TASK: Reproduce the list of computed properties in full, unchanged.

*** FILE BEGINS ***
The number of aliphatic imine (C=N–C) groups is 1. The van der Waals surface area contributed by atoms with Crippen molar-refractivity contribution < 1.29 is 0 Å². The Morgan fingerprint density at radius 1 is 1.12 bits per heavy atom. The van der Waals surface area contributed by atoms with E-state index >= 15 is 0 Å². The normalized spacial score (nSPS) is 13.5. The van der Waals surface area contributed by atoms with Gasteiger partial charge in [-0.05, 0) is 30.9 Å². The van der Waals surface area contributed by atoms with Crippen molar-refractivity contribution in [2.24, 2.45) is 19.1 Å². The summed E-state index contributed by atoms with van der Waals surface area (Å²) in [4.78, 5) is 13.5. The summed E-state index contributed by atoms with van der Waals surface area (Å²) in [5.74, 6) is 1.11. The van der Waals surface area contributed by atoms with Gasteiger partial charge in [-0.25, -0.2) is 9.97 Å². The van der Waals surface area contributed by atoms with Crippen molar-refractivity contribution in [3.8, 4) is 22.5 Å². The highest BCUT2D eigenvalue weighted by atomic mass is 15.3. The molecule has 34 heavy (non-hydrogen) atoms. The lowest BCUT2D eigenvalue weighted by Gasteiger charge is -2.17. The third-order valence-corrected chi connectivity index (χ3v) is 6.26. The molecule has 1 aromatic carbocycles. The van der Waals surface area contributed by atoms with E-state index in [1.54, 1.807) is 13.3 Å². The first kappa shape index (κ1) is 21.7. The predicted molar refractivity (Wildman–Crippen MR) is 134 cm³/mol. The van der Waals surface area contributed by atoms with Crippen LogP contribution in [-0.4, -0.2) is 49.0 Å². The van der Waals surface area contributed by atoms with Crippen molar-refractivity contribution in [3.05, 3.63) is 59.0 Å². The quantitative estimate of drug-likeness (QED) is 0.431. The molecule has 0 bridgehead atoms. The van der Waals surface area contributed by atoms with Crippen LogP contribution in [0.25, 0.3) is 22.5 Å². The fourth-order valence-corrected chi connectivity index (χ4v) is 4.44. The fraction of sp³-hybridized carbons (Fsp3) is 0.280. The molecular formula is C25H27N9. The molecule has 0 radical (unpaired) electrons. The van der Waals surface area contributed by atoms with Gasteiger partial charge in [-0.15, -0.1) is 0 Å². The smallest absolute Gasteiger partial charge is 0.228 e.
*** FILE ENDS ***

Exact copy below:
The number of aliphatic imine (C=N–C) groups is 1. The van der Waals surface area contributed by atoms with Crippen molar-refractivity contribution < 1.29 is 0 Å². The Morgan fingerprint density at radius 1 is 1.12 bits per heavy atom. The van der Waals surface area contributed by atoms with E-state index >= 15 is 0 Å². The normalized spacial score (nSPS) is 13.5. The van der Waals surface area contributed by atoms with Gasteiger partial charge in [-0.05, 0) is 30.9 Å². The van der Waals surface area contributed by atoms with Crippen molar-refractivity contribution in [2.24, 2.45) is 19.1 Å². The summed E-state index contributed by atoms with van der Waals surface area (Å²) in [4.78, 5) is 13.5. The summed E-state index contributed by atoms with van der Waals surface area (Å²) in [5.74, 6) is 1.11. The van der Waals surface area contributed by atoms with Gasteiger partial charge in [-0.25, -0.2) is 9.97 Å². The van der Waals surface area contributed by atoms with Crippen molar-refractivity contribution in [3.8, 4) is 22.5 Å². The highest BCUT2D eigenvalue weighted by atomic mass is 15.3. The molecule has 34 heavy (non-hydrogen) atoms. The lowest BCUT2D eigenvalue weighted by Gasteiger charge is -2.17. The third-order valence-corrected chi connectivity index (χ3v) is 6.26. The molecule has 1 aromatic carbocycles. The van der Waals surface area contributed by atoms with E-state index in [1.54, 1.807) is 13.3 Å². The first kappa shape index (κ1) is 21.7. The predicted molar refractivity (Wildman–Crippen MR) is 134 cm³/mol. The van der Waals surface area contributed by atoms with Crippen LogP contribution in [-0.4, -0.2) is 49.0 Å². The van der Waals surface area contributed by atoms with Crippen molar-refractivity contribution in [3.05, 3.63) is 59.0 Å². The quantitative estimate of drug-likeness (QED) is 0.431. The molecule has 0 bridgehead atoms. The van der Waals surface area contributed by atoms with Crippen LogP contribution in [0.25, 0.3) is 22.5 Å². The fourth-order valence-corrected chi connectivity index (χ4v) is 4.44. The fraction of sp³-hybridized carbons (Fsp3) is 0.280. The molecular formula is C25H27N9. The molecule has 0 radical (unpaired) electrons. The van der Waals surface area contributed by atoms with Gasteiger partial charge in [-0.15, -0.1) is 0 Å². The smallest absolute Gasteiger partial charge is 0.228 e.